JAKARTA - The police in Central Java have tightened security measures at the Borobudur Temple in Magelang in response to an apparent threat made by Islamic State of Iraq and the Syria (ISIS) supporters to attack the world-renowned cultural heritage site.
National Police spokesman Ronny F. Sompie said on Friday that aside from tightening security around Borobudur, the Central Java Police had begun poring over data from the Internet for possible clues about the plan.
"The Central Java Police chief has ordered an investigation into the threat and we expect that there will be cooperation with the temple's security personnel and the Indonesian Military (TNI) to safeguard the temple from any possible damage," he said in Jakarta.
The threat to attack Borobudur appeared first on social networking platform Facebook on Aug 15 in an account titled "We Are Islamic State". "God willing, (Borobudur) will be demolished by Islamic caliphate mujahidin!" the web page declared.
It also quoted an article from a radical website, in which cleric Hartono Ahmad Jaiz derided several statue-construction projects in the country, which he said contravened Islamic principles.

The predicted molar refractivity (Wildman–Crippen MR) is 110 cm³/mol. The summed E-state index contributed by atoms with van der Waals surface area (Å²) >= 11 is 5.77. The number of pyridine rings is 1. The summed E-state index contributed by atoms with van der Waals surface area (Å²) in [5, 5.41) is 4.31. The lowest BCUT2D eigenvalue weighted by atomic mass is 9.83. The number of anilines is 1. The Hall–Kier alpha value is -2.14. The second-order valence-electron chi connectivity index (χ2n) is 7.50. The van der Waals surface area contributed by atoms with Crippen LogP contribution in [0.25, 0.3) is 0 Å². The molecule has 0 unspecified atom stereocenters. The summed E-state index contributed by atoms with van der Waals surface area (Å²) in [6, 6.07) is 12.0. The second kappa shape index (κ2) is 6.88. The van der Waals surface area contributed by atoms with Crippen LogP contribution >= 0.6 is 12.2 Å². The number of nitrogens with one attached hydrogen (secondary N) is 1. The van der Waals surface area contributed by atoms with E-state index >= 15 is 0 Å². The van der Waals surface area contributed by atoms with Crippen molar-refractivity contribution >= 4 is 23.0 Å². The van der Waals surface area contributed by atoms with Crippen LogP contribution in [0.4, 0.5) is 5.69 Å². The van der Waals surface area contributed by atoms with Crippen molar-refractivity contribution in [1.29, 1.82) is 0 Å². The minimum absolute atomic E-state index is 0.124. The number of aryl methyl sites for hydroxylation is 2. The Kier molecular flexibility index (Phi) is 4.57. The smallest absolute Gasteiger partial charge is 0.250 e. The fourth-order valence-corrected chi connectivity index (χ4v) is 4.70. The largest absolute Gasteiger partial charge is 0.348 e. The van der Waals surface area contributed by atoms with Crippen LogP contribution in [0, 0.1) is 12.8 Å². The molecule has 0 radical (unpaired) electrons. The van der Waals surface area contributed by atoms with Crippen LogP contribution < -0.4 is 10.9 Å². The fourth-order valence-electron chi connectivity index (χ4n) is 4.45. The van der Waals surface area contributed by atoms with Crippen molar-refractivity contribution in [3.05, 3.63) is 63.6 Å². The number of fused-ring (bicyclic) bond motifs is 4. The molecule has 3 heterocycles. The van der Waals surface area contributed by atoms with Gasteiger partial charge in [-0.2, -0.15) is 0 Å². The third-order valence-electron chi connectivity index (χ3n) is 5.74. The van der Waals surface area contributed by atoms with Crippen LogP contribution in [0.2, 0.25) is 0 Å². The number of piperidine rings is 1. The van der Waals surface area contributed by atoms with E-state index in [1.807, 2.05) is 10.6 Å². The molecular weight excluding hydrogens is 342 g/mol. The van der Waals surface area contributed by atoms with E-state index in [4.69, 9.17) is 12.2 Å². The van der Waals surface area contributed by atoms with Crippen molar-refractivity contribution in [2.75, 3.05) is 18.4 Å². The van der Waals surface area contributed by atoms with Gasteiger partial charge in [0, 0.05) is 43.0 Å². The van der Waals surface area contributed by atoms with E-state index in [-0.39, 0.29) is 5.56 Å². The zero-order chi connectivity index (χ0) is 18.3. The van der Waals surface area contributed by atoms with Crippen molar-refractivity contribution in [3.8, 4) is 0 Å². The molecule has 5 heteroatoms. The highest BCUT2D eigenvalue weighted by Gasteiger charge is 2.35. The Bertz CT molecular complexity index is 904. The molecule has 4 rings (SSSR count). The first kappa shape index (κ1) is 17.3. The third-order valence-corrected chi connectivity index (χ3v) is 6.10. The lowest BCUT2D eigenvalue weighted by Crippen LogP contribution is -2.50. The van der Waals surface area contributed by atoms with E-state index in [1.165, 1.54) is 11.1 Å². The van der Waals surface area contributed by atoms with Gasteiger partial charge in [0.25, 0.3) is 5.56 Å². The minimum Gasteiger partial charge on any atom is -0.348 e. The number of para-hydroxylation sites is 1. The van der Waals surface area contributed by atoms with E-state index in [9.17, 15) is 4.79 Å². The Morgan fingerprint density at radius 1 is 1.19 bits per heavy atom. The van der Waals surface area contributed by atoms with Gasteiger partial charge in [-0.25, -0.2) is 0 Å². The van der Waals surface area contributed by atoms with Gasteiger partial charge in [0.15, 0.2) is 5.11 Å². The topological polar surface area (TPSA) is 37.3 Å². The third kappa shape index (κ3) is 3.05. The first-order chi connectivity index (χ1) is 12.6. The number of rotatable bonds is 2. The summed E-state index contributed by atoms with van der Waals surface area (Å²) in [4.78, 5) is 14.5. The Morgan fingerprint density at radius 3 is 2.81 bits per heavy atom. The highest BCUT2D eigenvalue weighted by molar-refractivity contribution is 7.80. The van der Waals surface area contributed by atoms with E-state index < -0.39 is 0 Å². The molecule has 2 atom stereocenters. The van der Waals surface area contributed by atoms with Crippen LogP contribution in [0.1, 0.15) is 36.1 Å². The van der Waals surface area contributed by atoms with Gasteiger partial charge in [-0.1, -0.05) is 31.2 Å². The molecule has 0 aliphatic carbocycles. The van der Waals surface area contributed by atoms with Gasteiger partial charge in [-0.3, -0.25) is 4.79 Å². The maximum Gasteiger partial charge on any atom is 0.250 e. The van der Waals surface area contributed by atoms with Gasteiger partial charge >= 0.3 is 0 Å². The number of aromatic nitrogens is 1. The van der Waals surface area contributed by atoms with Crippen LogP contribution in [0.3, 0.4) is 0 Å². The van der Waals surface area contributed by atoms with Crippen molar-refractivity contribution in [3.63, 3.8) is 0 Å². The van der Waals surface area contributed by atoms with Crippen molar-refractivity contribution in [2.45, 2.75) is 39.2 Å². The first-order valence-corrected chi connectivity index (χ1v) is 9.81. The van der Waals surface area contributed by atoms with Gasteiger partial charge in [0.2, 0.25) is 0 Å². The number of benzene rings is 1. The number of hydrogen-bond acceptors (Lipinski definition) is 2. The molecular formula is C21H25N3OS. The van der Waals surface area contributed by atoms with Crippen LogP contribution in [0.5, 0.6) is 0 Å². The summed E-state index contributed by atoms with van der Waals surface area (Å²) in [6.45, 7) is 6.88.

It appears unlikely, however, that the website or Hartono are involved in the planning of a possible attack on Borobudur, as the website is known for its strong opposition to the ISIS movement.
Borobudur Conservation Agency head Marsis Sutopo said the agency had increased the number of security personnel within and around the temple following the news of the threat.
"We've increased the number of security officers and have coordinated with PT Taman Wisata Candi Borobudur (TWCB, which manages tourism activities at the temple) and the local police," he said on Friday in Magelang.
Earlier, the commander of the Diponegoro Military Command, Major-General Sunindyo, confirmed his preparedness to back up security around the temple.
Constructed in the ninth century, Borobudur is regarded as the world's largest Buddhist monument and one of the most complex structures erected during that period.
Borobudur was previously the target of a bombing attack.
In 1985, extremists detonated bombs that damaged nine of the stupas at Borobudur.
The police claimed that the attack was perpetrated by Muslim radicals Mohammad Jawad, Abdulkadir Ali Alhabsyi and his brother Husein Ali Alhabsyi. Jawad has never been captured.
A year after the bombing, Abdulkadir was sentenced to 20 years in prison for his involvement in the attack, while his brother Husein was sentenced to life in 1991.
In 1999, then President B.J. Habibie granted clemency for Husein.
In August 2013, security measures around Borobudur were significantly tightened following the bombing of the Buddhist Ekayana Graha Vihara in Jakarta.